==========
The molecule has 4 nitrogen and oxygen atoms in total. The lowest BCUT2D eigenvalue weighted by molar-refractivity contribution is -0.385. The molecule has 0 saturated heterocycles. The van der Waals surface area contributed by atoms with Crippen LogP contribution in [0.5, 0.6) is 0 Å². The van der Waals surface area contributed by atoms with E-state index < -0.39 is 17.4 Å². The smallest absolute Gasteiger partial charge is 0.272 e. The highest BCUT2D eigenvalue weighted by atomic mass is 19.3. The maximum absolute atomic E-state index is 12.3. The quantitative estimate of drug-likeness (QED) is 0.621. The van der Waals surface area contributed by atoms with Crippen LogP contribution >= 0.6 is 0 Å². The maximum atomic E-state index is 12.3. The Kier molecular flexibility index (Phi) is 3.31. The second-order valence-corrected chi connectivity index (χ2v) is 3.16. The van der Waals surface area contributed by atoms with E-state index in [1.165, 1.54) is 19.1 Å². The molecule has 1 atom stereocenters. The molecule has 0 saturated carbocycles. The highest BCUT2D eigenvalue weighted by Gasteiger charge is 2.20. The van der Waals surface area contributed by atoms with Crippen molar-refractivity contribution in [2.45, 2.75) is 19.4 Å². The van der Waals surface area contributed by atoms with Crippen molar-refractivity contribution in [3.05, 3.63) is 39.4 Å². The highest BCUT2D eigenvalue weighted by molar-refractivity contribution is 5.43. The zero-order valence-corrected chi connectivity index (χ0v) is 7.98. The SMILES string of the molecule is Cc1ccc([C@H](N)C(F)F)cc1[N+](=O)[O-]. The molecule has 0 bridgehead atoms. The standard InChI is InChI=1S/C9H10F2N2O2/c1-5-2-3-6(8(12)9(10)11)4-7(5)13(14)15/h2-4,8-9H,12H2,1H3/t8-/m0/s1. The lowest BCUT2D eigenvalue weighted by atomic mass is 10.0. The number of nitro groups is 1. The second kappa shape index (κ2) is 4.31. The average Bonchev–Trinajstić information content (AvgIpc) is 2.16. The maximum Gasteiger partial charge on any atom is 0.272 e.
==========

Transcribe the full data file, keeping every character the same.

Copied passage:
The molecule has 4 nitrogen and oxygen atoms in total. The lowest BCUT2D eigenvalue weighted by molar-refractivity contribution is -0.385. The molecule has 0 saturated heterocycles. The van der Waals surface area contributed by atoms with Crippen LogP contribution in [0.5, 0.6) is 0 Å². The van der Waals surface area contributed by atoms with E-state index < -0.39 is 17.4 Å². The smallest absolute Gasteiger partial charge is 0.272 e. The highest BCUT2D eigenvalue weighted by atomic mass is 19.3. The maximum absolute atomic E-state index is 12.3. The quantitative estimate of drug-likeness (QED) is 0.621. The van der Waals surface area contributed by atoms with Crippen LogP contribution >= 0.6 is 0 Å². The maximum atomic E-state index is 12.3. The Kier molecular flexibility index (Phi) is 3.31. The second-order valence-corrected chi connectivity index (χ2v) is 3.16. The van der Waals surface area contributed by atoms with E-state index in [1.165, 1.54) is 19.1 Å². The molecule has 1 atom stereocenters. The molecule has 0 saturated carbocycles. The highest BCUT2D eigenvalue weighted by Gasteiger charge is 2.20. The van der Waals surface area contributed by atoms with Crippen molar-refractivity contribution in [2.45, 2.75) is 19.4 Å². The van der Waals surface area contributed by atoms with Crippen molar-refractivity contribution in [3.05, 3.63) is 39.4 Å². The highest BCUT2D eigenvalue weighted by molar-refractivity contribution is 5.43. The zero-order valence-corrected chi connectivity index (χ0v) is 7.98. The SMILES string of the molecule is Cc1ccc([C@H](N)C(F)F)cc1[N+](=O)[O-]. The molecule has 0 bridgehead atoms. The standard InChI is InChI=1S/C9H10F2N2O2/c1-5-2-3-6(8(12)9(10)11)4-7(5)13(14)15/h2-4,8-9H,12H2,1H3/t8-/m0/s1. The lowest BCUT2D eigenvalue weighted by atomic mass is 10.0. The number of nitro groups is 1. The second kappa shape index (κ2) is 4.31. The average Bonchev–Trinajstić information content (AvgIpc) is 2.16. The maximum Gasteiger partial charge on any atom is 0.272 e.